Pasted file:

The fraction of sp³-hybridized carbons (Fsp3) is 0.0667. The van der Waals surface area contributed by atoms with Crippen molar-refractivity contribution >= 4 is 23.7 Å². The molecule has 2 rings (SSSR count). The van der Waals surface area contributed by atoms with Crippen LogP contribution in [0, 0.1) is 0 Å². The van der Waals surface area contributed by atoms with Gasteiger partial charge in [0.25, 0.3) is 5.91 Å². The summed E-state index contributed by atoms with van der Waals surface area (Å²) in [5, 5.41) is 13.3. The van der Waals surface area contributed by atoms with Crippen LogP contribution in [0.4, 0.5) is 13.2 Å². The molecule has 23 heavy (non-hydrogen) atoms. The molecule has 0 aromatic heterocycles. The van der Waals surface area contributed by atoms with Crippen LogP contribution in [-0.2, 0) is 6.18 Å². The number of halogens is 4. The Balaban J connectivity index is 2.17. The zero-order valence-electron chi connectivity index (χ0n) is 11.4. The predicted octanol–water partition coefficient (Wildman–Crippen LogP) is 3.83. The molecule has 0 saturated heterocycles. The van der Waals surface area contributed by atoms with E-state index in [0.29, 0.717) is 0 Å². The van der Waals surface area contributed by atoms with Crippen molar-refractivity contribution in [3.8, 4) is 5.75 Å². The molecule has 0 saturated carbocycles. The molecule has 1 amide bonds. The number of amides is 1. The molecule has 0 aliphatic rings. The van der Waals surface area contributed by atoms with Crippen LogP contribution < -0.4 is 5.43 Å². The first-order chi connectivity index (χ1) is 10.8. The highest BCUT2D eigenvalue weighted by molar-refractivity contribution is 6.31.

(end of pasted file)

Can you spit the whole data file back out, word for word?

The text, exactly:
The fraction of sp³-hybridized carbons (Fsp3) is 0.0667. The van der Waals surface area contributed by atoms with Crippen molar-refractivity contribution >= 4 is 23.7 Å². The molecule has 2 rings (SSSR count). The van der Waals surface area contributed by atoms with Crippen LogP contribution in [0, 0.1) is 0 Å². The van der Waals surface area contributed by atoms with Gasteiger partial charge in [0.25, 0.3) is 5.91 Å². The summed E-state index contributed by atoms with van der Waals surface area (Å²) in [5, 5.41) is 13.3. The van der Waals surface area contributed by atoms with Crippen LogP contribution in [0.4, 0.5) is 13.2 Å². The molecule has 23 heavy (non-hydrogen) atoms. The molecule has 0 aromatic heterocycles. The van der Waals surface area contributed by atoms with Crippen LogP contribution in [-0.2, 0) is 6.18 Å². The number of halogens is 4. The Balaban J connectivity index is 2.17. The zero-order valence-electron chi connectivity index (χ0n) is 11.4. The predicted octanol–water partition coefficient (Wildman–Crippen LogP) is 3.83. The molecule has 0 saturated heterocycles. The van der Waals surface area contributed by atoms with E-state index in [0.29, 0.717) is 0 Å². The van der Waals surface area contributed by atoms with Crippen molar-refractivity contribution in [3.8, 4) is 5.75 Å². The molecule has 0 saturated carbocycles. The molecule has 1 amide bonds. The number of amides is 1. The molecule has 0 aliphatic rings. The van der Waals surface area contributed by atoms with Crippen LogP contribution < -0.4 is 5.43 Å². The first-order chi connectivity index (χ1) is 10.8. The highest BCUT2D eigenvalue weighted by molar-refractivity contribution is 6.31.